The Golden State Warriors cannot be criticized for lacking ambition. Mark Jackson led the franchise to the playoffs in two consecutive seasons (out of his three total), a feat that made him their most successful head coach since the first Don Nelson era. His reward was a speedy dismissal. For whatever tensions existed between Jackson and his bosses ? and there were many , to the point where a disaster may have loomed ? it is fairly apparent that the people in charge of the Warriors expect to challenge for titles, not to lose out on homecourt advantage in the first round and take one playoff series every couple years. Owners Joe Lacob and Peter Guber want one of the league's preeminent franchises. The question isn't only if they have the roster to get them there, but whether they have hired the right man for the job. Former Phoenix Suns general manager, TNT commentator, and golfing buddy Steve Kerr has no coaching experience of any kind, just like Jackson when he was hired in 2011. Yet there's no guarantee that the Warriors will get lucky twice, even if Kerr has a sterling reputation and has said all the right things so far. The Warriors have taken a gamble, again, and Kerr may not connect with his players as well as Jackson did in his three seasons with the club. [ Yahoo Sports Fantasy Basketball: Sign up and join a league today! ] However, Kerr and his staff (which includes Alvin Gentry, his coach in Phoenix) can improve the team in other ways. It will take some work to match last season's third-ranked defense (by points allowed per possession), but there is a clear opportunity to best a No. 12 offense that belied Golden State's reputation as an especially potent group. While Stephen Curry and Klay Thompson strengthened their status as the best outside-shooting duo in the NBA, the offense as a whole often became stagnant and went away from its strengths, especially when eschewing the pick-and-roll. With versatile players like Andre Iguodala, David Lee, Draymond Green, and Andrew Bogut in the lineup, there's no glaring reason why Golden State can't become a better offensive team. Failure to do so would be the clearest sign that Kerr did not have a particularly impressive first season in Oakland. Then again, it's not entirely clear how Kerr and the franchise will define success. Is it enough for him to set the team on a course toward achieving the results that Jackson didn't, or will he need to exceed them now? It's not necessarily prudent to set such rigid standards before the team even plays a regular-season game. Nevertheless, controversial coaching changes require fairly exacting analysis. The outcome of such gambles reflect upon the franchise well beyond win-loss record. 2013-14 season in 140 characters or less: A coach pit himself and his team against the world, winning a few battles and losing the war. Did the summer help at all? The answer to this question depends largely on your belief in Kerr and his abilities relative to those of Jackson. As previously noted, those opinions will vary and can't be discussed with any certainty for at least a few months. If we stick to the roster, then the Warriors should be a little better. For one thing, they lost only Jermaine O'Neal, a quality reserve big man who missed several months and may be of limited use at 36 years old. They added Shaun Livingston as a much-needed backup point guard who can defend bigger guards when teamed with Curry; Brandon Rush, who performed well with Golden State as a reserve wing in 2011-12; and Leandro Barbosa, unlikely to match his years in Phoenix but still a speedy guard with explosive tendencies. Plus, reserve center Festus Ezeli returns after missing all of last season with a knee injury. Go-to offseason acquisition: Livingston is still iffy for opening night , but when he's in the lineup he will give the Warriors options that they lacked last season. Though not the world's most adept floor leader, Livingston can contribute in many areas (8.3 points, 3.2 rebounds, 3.2 assists, and 1.2 steals in 26 minutes per game for the Brooklyn Nets in 2013-14) while freeing up other members of the team to excel. The Warriors lacked playmakers other than Curry and Iguodala, and they figure to be heavily dependent on those two for the same qualities this year. But Livingston provides some cover for a team that can use the help.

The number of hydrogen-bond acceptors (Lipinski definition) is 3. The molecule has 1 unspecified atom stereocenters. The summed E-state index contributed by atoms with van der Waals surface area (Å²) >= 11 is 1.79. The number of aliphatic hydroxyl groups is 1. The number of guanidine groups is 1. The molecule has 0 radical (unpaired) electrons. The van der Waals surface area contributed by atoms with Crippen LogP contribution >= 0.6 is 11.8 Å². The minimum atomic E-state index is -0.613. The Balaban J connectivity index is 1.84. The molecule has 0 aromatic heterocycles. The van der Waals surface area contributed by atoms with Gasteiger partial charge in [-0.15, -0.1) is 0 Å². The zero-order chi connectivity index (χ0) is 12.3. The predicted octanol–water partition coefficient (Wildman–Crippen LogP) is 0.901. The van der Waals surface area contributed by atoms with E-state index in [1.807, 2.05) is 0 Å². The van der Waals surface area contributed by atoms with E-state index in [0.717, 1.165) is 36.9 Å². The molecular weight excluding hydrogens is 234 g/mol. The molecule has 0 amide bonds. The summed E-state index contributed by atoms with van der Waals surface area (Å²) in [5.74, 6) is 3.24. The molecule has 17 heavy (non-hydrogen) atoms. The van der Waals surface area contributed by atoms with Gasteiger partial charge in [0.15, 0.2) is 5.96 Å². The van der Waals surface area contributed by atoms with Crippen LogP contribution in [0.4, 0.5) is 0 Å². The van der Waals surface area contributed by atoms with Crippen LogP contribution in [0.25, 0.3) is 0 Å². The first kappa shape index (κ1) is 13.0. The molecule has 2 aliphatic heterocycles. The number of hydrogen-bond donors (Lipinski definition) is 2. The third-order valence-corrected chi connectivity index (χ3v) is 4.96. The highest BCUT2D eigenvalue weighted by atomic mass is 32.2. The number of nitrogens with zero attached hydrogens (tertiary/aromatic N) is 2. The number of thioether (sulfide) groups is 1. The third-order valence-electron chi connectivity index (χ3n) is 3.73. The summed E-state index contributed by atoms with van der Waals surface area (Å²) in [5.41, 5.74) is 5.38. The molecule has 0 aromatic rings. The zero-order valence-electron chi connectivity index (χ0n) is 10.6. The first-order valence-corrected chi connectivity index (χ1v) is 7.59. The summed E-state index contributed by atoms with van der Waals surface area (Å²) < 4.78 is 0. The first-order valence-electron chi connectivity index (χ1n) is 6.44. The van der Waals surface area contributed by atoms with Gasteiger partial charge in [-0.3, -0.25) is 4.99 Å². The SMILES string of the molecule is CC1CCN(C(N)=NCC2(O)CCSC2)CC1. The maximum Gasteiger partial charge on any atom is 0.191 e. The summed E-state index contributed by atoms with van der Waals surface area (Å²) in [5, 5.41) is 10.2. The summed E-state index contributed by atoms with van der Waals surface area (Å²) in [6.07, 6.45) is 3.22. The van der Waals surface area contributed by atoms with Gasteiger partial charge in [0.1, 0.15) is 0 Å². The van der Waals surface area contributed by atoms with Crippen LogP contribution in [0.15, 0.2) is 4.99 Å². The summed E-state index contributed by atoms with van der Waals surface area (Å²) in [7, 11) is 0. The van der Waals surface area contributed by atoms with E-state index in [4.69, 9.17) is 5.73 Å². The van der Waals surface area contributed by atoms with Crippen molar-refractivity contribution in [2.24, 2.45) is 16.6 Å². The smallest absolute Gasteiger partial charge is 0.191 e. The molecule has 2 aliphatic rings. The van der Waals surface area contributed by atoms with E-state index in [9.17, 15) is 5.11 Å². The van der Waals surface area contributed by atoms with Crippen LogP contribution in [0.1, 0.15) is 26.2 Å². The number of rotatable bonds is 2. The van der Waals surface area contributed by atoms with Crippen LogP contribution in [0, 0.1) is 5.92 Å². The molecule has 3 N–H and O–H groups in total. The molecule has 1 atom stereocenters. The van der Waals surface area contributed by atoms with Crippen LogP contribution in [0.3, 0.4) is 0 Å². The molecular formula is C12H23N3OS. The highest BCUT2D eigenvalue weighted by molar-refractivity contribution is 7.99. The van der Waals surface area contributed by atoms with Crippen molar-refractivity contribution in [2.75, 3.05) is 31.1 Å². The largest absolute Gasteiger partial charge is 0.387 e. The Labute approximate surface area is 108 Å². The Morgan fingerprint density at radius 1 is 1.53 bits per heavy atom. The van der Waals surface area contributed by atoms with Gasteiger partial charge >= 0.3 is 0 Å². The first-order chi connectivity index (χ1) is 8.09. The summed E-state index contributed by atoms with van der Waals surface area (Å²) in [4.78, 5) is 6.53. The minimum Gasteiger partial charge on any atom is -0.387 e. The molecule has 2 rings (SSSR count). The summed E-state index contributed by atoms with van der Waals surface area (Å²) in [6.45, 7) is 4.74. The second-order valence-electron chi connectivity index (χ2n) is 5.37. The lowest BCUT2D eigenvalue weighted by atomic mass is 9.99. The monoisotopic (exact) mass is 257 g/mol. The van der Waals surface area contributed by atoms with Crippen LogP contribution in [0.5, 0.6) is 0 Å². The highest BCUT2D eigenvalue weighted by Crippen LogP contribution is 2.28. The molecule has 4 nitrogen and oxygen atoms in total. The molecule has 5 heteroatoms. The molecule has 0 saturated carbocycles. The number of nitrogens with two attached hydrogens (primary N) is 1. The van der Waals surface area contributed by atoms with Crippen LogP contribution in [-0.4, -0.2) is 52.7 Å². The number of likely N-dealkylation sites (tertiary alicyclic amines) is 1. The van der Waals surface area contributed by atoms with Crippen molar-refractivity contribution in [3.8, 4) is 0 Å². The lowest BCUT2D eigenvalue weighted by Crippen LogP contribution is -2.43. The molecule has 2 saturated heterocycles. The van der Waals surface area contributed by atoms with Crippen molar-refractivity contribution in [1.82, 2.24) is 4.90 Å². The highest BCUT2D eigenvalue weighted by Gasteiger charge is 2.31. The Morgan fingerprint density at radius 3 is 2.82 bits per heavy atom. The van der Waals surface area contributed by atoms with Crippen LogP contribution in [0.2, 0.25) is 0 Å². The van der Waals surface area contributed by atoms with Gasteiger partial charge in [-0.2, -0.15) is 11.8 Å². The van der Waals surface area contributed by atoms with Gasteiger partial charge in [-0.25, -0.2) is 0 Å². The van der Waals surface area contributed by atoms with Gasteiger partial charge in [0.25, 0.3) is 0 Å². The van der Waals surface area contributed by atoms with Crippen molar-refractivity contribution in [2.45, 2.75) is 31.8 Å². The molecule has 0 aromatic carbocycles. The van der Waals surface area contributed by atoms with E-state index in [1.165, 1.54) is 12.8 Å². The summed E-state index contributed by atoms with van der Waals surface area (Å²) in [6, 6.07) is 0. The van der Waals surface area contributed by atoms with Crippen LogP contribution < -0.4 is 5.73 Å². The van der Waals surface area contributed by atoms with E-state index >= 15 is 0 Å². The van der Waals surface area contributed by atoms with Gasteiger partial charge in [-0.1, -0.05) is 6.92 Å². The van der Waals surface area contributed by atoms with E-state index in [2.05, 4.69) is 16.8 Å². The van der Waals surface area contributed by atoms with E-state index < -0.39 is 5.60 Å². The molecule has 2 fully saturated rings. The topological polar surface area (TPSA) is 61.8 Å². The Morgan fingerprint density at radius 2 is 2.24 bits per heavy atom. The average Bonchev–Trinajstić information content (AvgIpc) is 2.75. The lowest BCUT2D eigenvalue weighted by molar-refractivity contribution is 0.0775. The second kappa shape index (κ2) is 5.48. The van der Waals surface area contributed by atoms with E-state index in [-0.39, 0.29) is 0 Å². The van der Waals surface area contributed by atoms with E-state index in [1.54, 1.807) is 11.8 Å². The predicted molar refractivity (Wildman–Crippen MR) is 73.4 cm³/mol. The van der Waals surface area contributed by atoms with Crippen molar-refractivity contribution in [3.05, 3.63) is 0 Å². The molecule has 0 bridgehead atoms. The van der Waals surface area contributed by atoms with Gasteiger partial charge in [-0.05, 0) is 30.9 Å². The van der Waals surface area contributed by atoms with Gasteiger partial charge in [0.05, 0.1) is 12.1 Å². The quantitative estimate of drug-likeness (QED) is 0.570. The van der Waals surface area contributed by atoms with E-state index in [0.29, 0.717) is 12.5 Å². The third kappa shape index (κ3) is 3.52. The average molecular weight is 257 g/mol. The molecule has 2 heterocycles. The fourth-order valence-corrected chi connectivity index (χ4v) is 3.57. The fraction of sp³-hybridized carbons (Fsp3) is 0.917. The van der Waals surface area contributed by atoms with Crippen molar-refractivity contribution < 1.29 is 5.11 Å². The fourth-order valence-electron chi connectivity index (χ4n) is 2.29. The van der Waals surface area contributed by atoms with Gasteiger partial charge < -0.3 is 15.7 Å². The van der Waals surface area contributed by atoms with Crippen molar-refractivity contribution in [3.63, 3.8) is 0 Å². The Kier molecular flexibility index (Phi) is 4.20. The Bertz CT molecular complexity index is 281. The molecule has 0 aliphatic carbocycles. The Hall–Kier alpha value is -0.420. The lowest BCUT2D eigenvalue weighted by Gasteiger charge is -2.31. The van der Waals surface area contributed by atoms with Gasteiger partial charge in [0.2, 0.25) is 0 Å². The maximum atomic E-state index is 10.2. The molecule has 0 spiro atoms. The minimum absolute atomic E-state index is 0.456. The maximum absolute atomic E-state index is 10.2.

Kobe returns for uncertain season with Lakers (The Associated Press)
21 Oct 2014 at 10:39am
LOS ANGELES (AP) -- Byron Scott realizes he got his dream coaching job at a time when the Los Angeles Lakers are much closer to their absolute worst than their hallowed best.
Anthony has high hopes for Phil Jackson's Knicks (The Associated Press)
21 Oct 2014 at 7:33am
NEW YORK (AP) -- Phil Jackson made two big signings since becoming Knicks president, and Carmelo Anthony seems thrilled with both.
With Rose back, Bulls set sights on Eastern title (The Associated Press)
21 Oct 2014 at 12:38am
CHICAGO (AP) -- Derrick Rose is back, and the Chicago Bulls are relevant again.